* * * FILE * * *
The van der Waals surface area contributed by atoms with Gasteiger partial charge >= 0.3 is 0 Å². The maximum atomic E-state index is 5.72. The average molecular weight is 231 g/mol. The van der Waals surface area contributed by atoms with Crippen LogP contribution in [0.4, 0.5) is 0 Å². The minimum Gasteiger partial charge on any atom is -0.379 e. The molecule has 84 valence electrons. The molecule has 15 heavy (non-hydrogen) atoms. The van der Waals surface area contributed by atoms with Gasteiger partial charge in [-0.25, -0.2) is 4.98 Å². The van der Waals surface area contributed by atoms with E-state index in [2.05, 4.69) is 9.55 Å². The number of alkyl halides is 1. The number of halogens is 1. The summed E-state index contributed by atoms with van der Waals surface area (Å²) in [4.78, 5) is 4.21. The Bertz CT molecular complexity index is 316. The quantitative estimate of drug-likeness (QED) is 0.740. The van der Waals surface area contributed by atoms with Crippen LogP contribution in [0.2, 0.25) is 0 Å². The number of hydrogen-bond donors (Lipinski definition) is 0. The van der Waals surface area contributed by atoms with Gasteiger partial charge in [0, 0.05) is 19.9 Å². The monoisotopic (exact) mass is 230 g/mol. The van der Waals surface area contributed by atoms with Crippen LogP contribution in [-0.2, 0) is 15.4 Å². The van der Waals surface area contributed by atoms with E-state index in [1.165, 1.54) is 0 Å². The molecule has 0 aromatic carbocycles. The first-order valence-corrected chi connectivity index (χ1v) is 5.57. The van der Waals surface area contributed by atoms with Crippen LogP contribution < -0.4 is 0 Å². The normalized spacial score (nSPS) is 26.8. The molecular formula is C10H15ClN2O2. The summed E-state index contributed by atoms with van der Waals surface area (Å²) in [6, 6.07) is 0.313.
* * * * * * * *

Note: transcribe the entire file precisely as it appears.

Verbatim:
The van der Waals surface area contributed by atoms with Gasteiger partial charge >= 0.3 is 0 Å². The maximum atomic E-state index is 5.72. The average molecular weight is 231 g/mol. The van der Waals surface area contributed by atoms with Crippen LogP contribution in [0.4, 0.5) is 0 Å². The minimum Gasteiger partial charge on any atom is -0.379 e. The molecule has 84 valence electrons. The molecule has 15 heavy (non-hydrogen) atoms. The van der Waals surface area contributed by atoms with Gasteiger partial charge in [-0.25, -0.2) is 4.98 Å². The van der Waals surface area contributed by atoms with E-state index in [2.05, 4.69) is 9.55 Å². The number of alkyl halides is 1. The number of halogens is 1. The summed E-state index contributed by atoms with van der Waals surface area (Å²) in [4.78, 5) is 4.21. The Bertz CT molecular complexity index is 316. The quantitative estimate of drug-likeness (QED) is 0.740. The van der Waals surface area contributed by atoms with Crippen LogP contribution in [0.2, 0.25) is 0 Å². The number of hydrogen-bond donors (Lipinski definition) is 0. The van der Waals surface area contributed by atoms with Gasteiger partial charge in [0, 0.05) is 19.9 Å². The monoisotopic (exact) mass is 230 g/mol. The van der Waals surface area contributed by atoms with Crippen LogP contribution in [-0.2, 0) is 15.4 Å². The van der Waals surface area contributed by atoms with E-state index in [1.165, 1.54) is 0 Å². The molecule has 0 aromatic carbocycles. The first-order valence-corrected chi connectivity index (χ1v) is 5.57. The van der Waals surface area contributed by atoms with Crippen LogP contribution < -0.4 is 0 Å². The normalized spacial score (nSPS) is 26.8. The molecular formula is C10H15ClN2O2. The summed E-state index contributed by atoms with van der Waals surface area (Å²) in [6, 6.07) is 0.313.